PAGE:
print NR,xdata[ln-gw],gauss 
        print xdata[ln-gw],gauss >> gsfile;
      }
    else
      {
    #    print  $1,$2;
    
      }
    }
    
    
    END { 
      print "#gausssian window width = "gw+gw+1",done"
      print "#output file = "gsfile
    
    }
    
    
    
    #!/bin/awk -f
    
    # check whether data is continuous !!
    
    
    BEGIN {
    # ARGV[1]=fn; argv[0] is script name, hence ARGC>=1
      pi= 3.14159265359811668006
      ln=-1;
    print ARGC,ARGV[2]
    
      if  ( ARGC >3 ) {scaleby=ARGV[3];ARGV[3]=""} else {scaleby=1};
      if  ( ARGC >2 ) {sigma=ARGV[2];ARGV[2]=""} else {sigma=2};
    #print ARGV[2],sigma
    
      print "filtering "ARGV[1]" with gaussian of sigma= ",sigma
      root2pi_sigma=sqrt(2*pi)*sigma;
      two_sig_sqr=2*sigma*sigma;
    
      gw=3*sigma-1;  # approx to be zero at 3 sigma
    ###  window=2*gw-1 -  5 pts for sigma=1; 11pts for 2; 3 sig=17
    # g2=5,5y; g4=10y; g5=20y
    
      for (tot_wt=j=0;j<=gw;j++) {tot_wt+=gwt[-j]=gwt[j]=exp(-j*j/two_sig_sqr)/ root2pi_sigma};
      tot_wt=2*tot_wt-gwt[0];
      tot_wt/=scaleby;
      for (j=-gw;j<=gw;j++) {gwt[j]/=tot_wt};
    
    
    #  for (twt=j=0;j<=w;j++) {twt+=wt[-j]=wt[j]=1};
    #  twt+=twt-wt[0];
    ## uncomment following for improved rm filter (as used by M.O.  Hadley)
    #  wt[-w]=wt[w]=0.5;twt--;
    #  for (j=-w;j<=w;j++) {wt[j]/=twt};
    
      split(ARGV[1],fn,".");
      basename=fn[1]
      gsfile=basename"-gauss"sigma".dat";
    
      print "# ",gsfile >gsfile;
    }
    
    {
      xdata[++ln]=$1;  
      ydata[ln]=$2;  
    
      if (ln>2*gw)
      {
        gauss=0
        for (j=-2*gw;j<=0;j++) {gauss+=ydata[ln+j]*gwt[j+gw]}
        print NR,xdata[ln-gw],gauss 
        print xdata[ln-gw],gauss >> gsfile;
      }
    else
      {
    #    print  $1,$2;
    
      }
    }
    
    
    END { 
      print "#gausssian window width = "gw+gw+1",done"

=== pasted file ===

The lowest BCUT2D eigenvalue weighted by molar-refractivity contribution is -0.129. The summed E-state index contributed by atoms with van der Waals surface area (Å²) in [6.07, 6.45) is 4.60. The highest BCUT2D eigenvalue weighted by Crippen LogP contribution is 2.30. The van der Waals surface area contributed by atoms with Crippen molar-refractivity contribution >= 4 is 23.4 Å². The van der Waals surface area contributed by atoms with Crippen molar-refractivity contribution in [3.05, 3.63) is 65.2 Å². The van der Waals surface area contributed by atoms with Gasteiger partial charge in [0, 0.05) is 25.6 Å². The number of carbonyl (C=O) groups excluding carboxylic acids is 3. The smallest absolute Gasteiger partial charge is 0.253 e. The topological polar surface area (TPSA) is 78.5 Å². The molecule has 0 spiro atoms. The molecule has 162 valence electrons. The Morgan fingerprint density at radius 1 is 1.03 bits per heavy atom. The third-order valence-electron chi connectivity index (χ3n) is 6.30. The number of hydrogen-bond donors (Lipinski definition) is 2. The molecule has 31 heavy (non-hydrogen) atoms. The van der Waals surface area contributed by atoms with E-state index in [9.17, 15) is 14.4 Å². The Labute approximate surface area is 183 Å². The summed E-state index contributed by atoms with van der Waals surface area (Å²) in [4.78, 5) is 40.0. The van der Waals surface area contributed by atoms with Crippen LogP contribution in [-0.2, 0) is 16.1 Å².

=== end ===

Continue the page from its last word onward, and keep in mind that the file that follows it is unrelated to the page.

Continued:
print "#output file = "gsfile
    
    }
    
    

    Comment by P. Solar — October 1, 2011 @ 2:17 am

  9. I should have explained the image a bit. The Y label is incorrect. I’ll have to document this more fully since it was revealing. The close tracking of the two would suggest temperature causing a change in CO2 rather than an accumulative warming due to excess greenhouse effect.

    I was comparing various temp records to Muana Loa CO2 concentrations. To align the various datasets I had to back shift UAH by 0.25 years. That’s the point I intended to show.

    Comment by P. Solar — October 1, 2011 @ 7:26 am

  10. Looks like my reply to Frank got lost. Did I have too many links to articles? It has happened to me on other wordpress blogs.
    I was pointing out Trenberth should not believed.

    cementafriend

    Comment by cementafriend — October 2, 2011 @ 5:38 pm

    • Odd, when did you post it? It’s not even in my spam filter, which usually happens if it is worried about too many links or something.

      Comment by troyca — October 2, 2011 @ 6:25 pm

  11. troyca, I put up another post again with links. It disappeared when I hit “post comment”
    I don’t know what is wrong.
    Send me an email and I will repy with the post which I have saved in a MSWord file.
    keep strong
    cementafriend

    Comment by cementafriend — October 3, 2011 @ 1:13 am

  12. […] lag between SST and TLT was discussed here, as it would seem to have important consequences when trying to estimate the overall climate […]

    Pingback by Quick update on lag between SST and AMSU 600 mb with daily data « Troy's Scratchpad — October 3, 2011 @ 7:14 pm

  13. I have to agree with your statement with this issue and dgecedcddecf

    Comment by Johng118 — August 20, 2014 @ 7:39 pm